And so, now we are in the heat of preparation for the twins. Our kitchen is finished and its on to the twins' room. We have decided to go with a The Giving Tree theme as it is my favorite childhood book. Actually, the only other book that really rivals it (other than the bible, I feel forced to say) is Dante's Inferno. I don't think that Inferno would be a great theme for the babies' room though as all the babies stuck in Limbo may be incredibly depressing to explain.
We have a crib and a dresser now thanks to my mom, which is a huge financial load off because that stuff is EXPENSIVE. We are also starting to accrue a large amount of clothing and are having showers scheduled for the near future.
But the preparation I am most interested in, for this blog post, has to do with discipleship. I believe very strongly that we should all be disciples of Jesus, but the problem comes when Jesus is not physically here to disciple us. The Rabbi/disciple model died out long ago. Most of the time when we talk about being disciples we have no idea what we are talking about. Essentially, a disciple went wherever their Rabbi went . . . even to the bathroom. They would mimic everything their Rabbi did so that they would in essence become their Rabbi. The point of this was so that the Rabbi's knowledge and interpretation/teachings of the scripture would be passed on and expounded upon over time.
Sadly we don't have that set up for ourselves today. We may have mentors throughout our lives, but never the intimate relationship seen between a Rabbi and his disciple. On the other hand, we become our parents. It is a fact that is extremely hard to take. We become the good and the bad of what we see day in and day out until we leave the house. This can be a huge problem for people who come from volatile homes, but it can be a huge opportunity.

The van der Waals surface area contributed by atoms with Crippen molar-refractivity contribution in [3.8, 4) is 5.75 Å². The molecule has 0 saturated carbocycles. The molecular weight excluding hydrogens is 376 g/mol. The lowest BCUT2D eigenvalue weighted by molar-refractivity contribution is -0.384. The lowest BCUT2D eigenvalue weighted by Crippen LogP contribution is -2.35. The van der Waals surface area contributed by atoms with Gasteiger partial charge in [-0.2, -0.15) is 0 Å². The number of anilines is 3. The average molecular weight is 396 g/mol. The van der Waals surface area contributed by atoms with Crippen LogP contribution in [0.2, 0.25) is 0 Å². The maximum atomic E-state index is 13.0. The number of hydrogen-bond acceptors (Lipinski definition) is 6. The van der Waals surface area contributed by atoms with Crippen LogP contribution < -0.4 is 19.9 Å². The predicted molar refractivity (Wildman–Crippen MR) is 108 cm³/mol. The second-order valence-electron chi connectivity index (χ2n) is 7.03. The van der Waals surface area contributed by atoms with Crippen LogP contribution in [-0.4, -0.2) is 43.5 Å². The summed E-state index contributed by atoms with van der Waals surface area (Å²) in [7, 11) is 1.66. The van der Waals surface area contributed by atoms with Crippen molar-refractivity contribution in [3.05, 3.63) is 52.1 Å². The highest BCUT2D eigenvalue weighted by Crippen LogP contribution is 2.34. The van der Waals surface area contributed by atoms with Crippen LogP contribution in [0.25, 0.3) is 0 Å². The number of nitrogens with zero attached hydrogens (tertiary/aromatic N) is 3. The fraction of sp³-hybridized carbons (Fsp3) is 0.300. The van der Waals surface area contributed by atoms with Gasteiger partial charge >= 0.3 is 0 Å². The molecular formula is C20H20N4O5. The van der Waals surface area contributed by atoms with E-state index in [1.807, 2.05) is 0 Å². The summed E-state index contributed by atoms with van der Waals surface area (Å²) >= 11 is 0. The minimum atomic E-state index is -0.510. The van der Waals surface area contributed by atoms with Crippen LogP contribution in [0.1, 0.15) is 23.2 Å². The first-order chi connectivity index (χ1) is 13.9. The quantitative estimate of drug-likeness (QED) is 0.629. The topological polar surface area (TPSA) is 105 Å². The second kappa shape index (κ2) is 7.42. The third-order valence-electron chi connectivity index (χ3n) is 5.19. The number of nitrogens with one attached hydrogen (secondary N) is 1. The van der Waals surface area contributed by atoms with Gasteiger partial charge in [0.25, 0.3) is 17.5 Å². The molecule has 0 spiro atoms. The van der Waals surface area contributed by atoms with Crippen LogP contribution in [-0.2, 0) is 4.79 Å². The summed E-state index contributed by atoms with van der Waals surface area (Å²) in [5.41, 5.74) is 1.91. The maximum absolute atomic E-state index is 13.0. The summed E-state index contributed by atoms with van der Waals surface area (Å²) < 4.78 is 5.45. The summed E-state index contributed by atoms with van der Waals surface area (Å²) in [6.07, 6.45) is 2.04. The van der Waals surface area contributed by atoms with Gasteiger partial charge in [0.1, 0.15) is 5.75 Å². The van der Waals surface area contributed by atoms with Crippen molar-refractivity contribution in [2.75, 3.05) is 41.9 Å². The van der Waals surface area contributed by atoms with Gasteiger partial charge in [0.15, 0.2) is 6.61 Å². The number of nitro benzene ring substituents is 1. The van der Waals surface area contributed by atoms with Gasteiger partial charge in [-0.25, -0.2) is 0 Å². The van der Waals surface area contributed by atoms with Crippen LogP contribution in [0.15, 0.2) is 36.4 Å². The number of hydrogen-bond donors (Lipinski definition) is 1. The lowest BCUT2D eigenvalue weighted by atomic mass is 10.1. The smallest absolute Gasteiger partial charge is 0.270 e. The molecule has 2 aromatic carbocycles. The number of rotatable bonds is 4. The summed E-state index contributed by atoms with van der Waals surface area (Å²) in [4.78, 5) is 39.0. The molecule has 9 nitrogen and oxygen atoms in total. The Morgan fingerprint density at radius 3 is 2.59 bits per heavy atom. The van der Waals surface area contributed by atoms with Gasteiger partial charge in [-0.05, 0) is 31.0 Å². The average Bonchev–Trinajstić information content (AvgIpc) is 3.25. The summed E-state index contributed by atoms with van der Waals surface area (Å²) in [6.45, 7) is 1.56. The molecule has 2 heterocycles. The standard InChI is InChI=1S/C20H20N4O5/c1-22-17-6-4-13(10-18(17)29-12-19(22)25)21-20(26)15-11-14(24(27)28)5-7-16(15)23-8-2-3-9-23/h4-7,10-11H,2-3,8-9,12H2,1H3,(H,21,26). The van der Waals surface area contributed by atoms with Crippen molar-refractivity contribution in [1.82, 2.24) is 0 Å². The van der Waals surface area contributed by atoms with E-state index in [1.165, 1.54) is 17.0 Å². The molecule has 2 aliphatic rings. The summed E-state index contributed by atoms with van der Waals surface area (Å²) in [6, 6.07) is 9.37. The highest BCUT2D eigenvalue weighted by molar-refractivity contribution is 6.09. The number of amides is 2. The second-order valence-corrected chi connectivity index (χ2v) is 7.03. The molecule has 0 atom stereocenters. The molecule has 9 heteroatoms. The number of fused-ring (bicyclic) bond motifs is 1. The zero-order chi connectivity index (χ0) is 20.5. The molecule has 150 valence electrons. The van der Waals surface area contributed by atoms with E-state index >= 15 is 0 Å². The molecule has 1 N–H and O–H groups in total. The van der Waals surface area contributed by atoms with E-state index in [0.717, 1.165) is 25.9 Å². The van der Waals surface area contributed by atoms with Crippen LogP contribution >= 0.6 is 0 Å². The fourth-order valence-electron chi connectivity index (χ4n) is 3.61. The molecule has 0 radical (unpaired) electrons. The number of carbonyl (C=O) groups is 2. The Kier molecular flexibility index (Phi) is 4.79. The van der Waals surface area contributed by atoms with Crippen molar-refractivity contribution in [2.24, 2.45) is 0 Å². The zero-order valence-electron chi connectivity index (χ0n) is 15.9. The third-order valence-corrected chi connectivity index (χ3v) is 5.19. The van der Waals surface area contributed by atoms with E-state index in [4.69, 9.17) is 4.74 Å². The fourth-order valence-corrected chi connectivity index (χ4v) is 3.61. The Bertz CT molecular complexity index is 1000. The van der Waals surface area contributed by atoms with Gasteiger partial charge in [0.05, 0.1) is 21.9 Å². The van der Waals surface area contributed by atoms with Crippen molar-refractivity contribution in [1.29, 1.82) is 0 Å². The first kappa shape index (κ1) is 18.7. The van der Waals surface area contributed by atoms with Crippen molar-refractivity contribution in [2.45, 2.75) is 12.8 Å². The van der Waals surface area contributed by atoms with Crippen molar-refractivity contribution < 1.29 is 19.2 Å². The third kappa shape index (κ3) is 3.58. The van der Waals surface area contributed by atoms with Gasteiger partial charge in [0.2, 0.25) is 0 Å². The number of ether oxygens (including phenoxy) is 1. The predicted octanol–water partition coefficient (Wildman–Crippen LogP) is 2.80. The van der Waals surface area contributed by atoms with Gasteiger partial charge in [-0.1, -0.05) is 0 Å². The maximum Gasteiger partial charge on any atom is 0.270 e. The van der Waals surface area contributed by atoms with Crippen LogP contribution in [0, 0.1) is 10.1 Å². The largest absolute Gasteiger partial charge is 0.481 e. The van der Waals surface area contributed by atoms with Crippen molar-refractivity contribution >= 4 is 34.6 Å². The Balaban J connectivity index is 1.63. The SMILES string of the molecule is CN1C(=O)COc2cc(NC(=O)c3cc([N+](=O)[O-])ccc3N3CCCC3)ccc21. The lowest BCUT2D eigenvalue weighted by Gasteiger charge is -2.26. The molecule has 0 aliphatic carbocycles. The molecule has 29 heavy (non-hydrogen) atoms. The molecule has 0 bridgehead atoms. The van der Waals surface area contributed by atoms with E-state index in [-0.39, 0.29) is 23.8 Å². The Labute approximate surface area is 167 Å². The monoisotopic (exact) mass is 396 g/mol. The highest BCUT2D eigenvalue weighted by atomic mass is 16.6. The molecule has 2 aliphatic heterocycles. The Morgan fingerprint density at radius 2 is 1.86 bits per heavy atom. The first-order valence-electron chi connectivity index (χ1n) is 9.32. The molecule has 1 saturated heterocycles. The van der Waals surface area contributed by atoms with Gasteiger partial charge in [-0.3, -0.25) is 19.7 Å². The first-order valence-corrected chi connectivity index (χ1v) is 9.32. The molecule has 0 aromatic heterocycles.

The answer to the brokenness of the system is for parents to disciple their children. This adds a huge amount of pressure on us as we must now imitate Christ so that our children may, at some point, become us. And so, for our preparation to be parents we must start practicing speaking the scriptures over and over as well as living in a way that reveals the redeemed reality set in motion by Jesus that is at odds with the world we live in.
You may think that this is impossible, and you are right in one aspect of this. We cannot be perfect mirrors of Jesus, especially on our own merit. We must, however, rely that God will be strong when we are weak, perfect when we are imperfect, and holy when we are secular . . . and that our kids will somehow see that when they leave home. We don't need to turn this into a legalistic method either, as we will be building another form of the Law. (And since we are not God, that can only lead toward terrible things.) We just need to focus on the ministry of Jesus as read by Jesus in Luke 4. We must act out love in all things with all people. We must put away the harsh judgments we make on the rest of the world, and instead show those called sinners the love that Jesus showed tax collectors and prostitutes.
Sorry that I got preachy there, but I guess as long as I'm preachy toward the right people it's o.k.